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Hoffmann, R. A wiki for the life sciences where authorship matters. Nature Genetics (2008)

A group of genes required for pattern formation in the ventral ectoderm of the Drosophila embryo.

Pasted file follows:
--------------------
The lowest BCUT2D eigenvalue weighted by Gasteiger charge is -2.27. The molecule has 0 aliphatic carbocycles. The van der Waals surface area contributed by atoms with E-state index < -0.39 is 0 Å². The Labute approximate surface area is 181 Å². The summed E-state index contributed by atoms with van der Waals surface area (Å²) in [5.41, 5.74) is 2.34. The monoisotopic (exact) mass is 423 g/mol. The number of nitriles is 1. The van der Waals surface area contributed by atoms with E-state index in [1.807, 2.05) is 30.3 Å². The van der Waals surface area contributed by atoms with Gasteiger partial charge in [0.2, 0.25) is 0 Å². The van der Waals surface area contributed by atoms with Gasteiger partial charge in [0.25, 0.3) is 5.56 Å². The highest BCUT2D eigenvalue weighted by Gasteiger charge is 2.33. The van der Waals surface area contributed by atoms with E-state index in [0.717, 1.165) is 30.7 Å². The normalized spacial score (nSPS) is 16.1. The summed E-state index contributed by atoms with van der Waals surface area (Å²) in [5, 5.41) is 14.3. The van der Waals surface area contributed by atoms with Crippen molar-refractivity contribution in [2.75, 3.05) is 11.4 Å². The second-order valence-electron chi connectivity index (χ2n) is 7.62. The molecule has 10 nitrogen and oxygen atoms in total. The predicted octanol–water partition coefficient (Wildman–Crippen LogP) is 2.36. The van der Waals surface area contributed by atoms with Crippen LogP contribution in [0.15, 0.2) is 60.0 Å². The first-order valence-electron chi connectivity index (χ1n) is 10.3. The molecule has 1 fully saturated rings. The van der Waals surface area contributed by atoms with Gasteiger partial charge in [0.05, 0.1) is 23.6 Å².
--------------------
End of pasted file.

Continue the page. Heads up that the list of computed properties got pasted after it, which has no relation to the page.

Mutations in the genes spitz (spi), Star (S), single-minded (sim), pointed (pnt), rhomboid (rho) (all zygotic), and sichel (sic) (maternal), collectively called the spitz group, cause similar pattern alterations in ventral ectodermal derivatives of the Drosophila embryo. The cuticle structures lacking in mutant embryos normally derive from longitudinal strips of the ventro-lateral blastoderm. Defects were found in the median part of the central nervous system in whole-mount embryos stained with anti-HRP (horseradish peroxidase) antibodies. In addition, the nerve cells expressing the even-skipped protein appeared abnormally arranged. These results suggest that groups of cells from the same region, including both epidermal and neural precursor cells, require spitz-group gene activity for normal development. The members of the spitz group differ from one another: sim affects a more median strip of the ventral ectoderm than the other zygotic genes and pnt causes separation rather than deletion of pattern elements. As shown by pole cell transplantations, spi and S are also required for normal development of the female germ line, while sim, rho, and pnt appear to be exclusively zygotically expressed, and the maternal gene sic acts in the germ line autonomously. Some embryos produced by sic-homozygous females differentiate the spitz phenotype, others develop normally or die early. Of all the spitz-group genes, sim appears to have the most specific effect on the embryonic pattern. The significance of the spitz-group phenotypes for the dorso-ventral pattern formation is discussed.[1]


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